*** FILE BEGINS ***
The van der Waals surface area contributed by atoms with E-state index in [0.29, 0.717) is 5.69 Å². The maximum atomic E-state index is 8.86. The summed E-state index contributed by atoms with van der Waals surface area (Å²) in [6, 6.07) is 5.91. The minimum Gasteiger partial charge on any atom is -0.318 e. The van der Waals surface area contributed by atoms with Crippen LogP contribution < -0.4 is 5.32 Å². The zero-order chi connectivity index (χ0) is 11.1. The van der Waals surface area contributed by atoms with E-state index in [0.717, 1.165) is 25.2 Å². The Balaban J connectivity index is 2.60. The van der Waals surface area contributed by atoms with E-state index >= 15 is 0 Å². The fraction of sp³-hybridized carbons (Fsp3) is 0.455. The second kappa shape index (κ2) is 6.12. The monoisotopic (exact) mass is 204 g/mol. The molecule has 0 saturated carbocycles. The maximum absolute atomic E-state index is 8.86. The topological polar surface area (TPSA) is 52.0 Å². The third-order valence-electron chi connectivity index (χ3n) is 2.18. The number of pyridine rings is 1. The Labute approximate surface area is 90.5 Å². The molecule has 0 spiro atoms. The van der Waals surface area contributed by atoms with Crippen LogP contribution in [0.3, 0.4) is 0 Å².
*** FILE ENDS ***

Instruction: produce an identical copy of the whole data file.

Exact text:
The van der Waals surface area contributed by atoms with E-state index in [0.29, 0.717) is 5.69 Å². The maximum atomic E-state index is 8.86. The summed E-state index contributed by atoms with van der Waals surface area (Å²) in [6, 6.07) is 5.91. The minimum Gasteiger partial charge on any atom is -0.318 e. The van der Waals surface area contributed by atoms with Crippen LogP contribution < -0.4 is 5.32 Å². The zero-order chi connectivity index (χ0) is 11.1. The van der Waals surface area contributed by atoms with E-state index in [0.717, 1.165) is 25.2 Å². The Balaban J connectivity index is 2.60. The van der Waals surface area contributed by atoms with E-state index >= 15 is 0 Å². The fraction of sp³-hybridized carbons (Fsp3) is 0.455. The second kappa shape index (κ2) is 6.12. The monoisotopic (exact) mass is 204 g/mol. The molecule has 0 saturated carbocycles. The maximum absolute atomic E-state index is 8.86. The topological polar surface area (TPSA) is 52.0 Å². The third-order valence-electron chi connectivity index (χ3n) is 2.18. The number of pyridine rings is 1. The Labute approximate surface area is 90.5 Å². The molecule has 0 spiro atoms. The van der Waals surface area contributed by atoms with Crippen LogP contribution in [0.3, 0.4) is 0 Å².